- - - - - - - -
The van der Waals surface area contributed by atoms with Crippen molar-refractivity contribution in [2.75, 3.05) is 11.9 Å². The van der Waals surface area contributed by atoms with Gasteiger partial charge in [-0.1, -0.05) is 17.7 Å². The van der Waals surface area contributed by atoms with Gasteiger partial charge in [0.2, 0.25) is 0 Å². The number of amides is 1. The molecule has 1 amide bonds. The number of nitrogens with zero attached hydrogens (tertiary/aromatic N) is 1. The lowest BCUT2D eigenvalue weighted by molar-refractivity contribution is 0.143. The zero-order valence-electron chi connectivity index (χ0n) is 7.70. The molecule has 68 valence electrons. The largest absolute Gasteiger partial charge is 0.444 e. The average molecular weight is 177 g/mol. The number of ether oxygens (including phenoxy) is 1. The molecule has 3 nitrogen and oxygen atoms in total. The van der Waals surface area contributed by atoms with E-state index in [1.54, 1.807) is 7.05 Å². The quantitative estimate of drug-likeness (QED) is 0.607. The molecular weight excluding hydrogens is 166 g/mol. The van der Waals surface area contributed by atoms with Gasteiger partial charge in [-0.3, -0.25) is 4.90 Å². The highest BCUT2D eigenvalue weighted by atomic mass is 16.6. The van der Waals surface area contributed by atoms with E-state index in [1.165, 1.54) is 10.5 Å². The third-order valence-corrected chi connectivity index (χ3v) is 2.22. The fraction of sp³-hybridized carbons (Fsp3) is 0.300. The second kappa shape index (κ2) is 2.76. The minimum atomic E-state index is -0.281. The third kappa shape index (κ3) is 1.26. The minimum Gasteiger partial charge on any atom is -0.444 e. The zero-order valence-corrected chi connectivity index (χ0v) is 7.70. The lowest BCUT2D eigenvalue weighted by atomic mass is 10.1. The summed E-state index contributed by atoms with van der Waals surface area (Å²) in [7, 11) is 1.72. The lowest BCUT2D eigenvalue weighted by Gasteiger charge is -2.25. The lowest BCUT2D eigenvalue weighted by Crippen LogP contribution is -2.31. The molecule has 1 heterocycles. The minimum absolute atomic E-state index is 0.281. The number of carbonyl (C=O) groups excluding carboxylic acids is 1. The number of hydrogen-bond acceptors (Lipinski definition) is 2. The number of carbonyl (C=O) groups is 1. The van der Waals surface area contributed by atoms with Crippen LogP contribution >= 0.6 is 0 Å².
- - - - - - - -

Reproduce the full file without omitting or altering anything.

The van der Waals surface area contributed by atoms with Crippen molar-refractivity contribution in [2.75, 3.05) is 11.9 Å². The van der Waals surface area contributed by atoms with Gasteiger partial charge in [-0.1, -0.05) is 17.7 Å². The van der Waals surface area contributed by atoms with Gasteiger partial charge in [0.2, 0.25) is 0 Å². The number of amides is 1. The molecule has 1 amide bonds. The number of nitrogens with zero attached hydrogens (tertiary/aromatic N) is 1. The lowest BCUT2D eigenvalue weighted by molar-refractivity contribution is 0.143. The zero-order valence-electron chi connectivity index (χ0n) is 7.70. The molecule has 68 valence electrons. The largest absolute Gasteiger partial charge is 0.444 e. The average molecular weight is 177 g/mol. The number of ether oxygens (including phenoxy) is 1. The molecule has 3 nitrogen and oxygen atoms in total. The van der Waals surface area contributed by atoms with E-state index in [1.54, 1.807) is 7.05 Å². The quantitative estimate of drug-likeness (QED) is 0.607. The molecular weight excluding hydrogens is 166 g/mol. The van der Waals surface area contributed by atoms with Gasteiger partial charge in [-0.3, -0.25) is 4.90 Å². The highest BCUT2D eigenvalue weighted by atomic mass is 16.6. The van der Waals surface area contributed by atoms with E-state index in [1.165, 1.54) is 10.5 Å². The third-order valence-corrected chi connectivity index (χ3v) is 2.22. The fraction of sp³-hybridized carbons (Fsp3) is 0.300. The second kappa shape index (κ2) is 2.76. The minimum atomic E-state index is -0.281. The third kappa shape index (κ3) is 1.26. The minimum Gasteiger partial charge on any atom is -0.444 e. The zero-order valence-corrected chi connectivity index (χ0v) is 7.70. The lowest BCUT2D eigenvalue weighted by atomic mass is 10.1. The summed E-state index contributed by atoms with van der Waals surface area (Å²) in [7, 11) is 1.72. The lowest BCUT2D eigenvalue weighted by Gasteiger charge is -2.25. The lowest BCUT2D eigenvalue weighted by Crippen LogP contribution is -2.31. The molecule has 1 heterocycles. The minimum absolute atomic E-state index is 0.281. The number of carbonyl (C=O) groups excluding carboxylic acids is 1. The number of hydrogen-bond acceptors (Lipinski definition) is 2. The number of carbonyl (C=O) groups is 1. The van der Waals surface area contributed by atoms with Crippen LogP contribution >= 0.6 is 0 Å².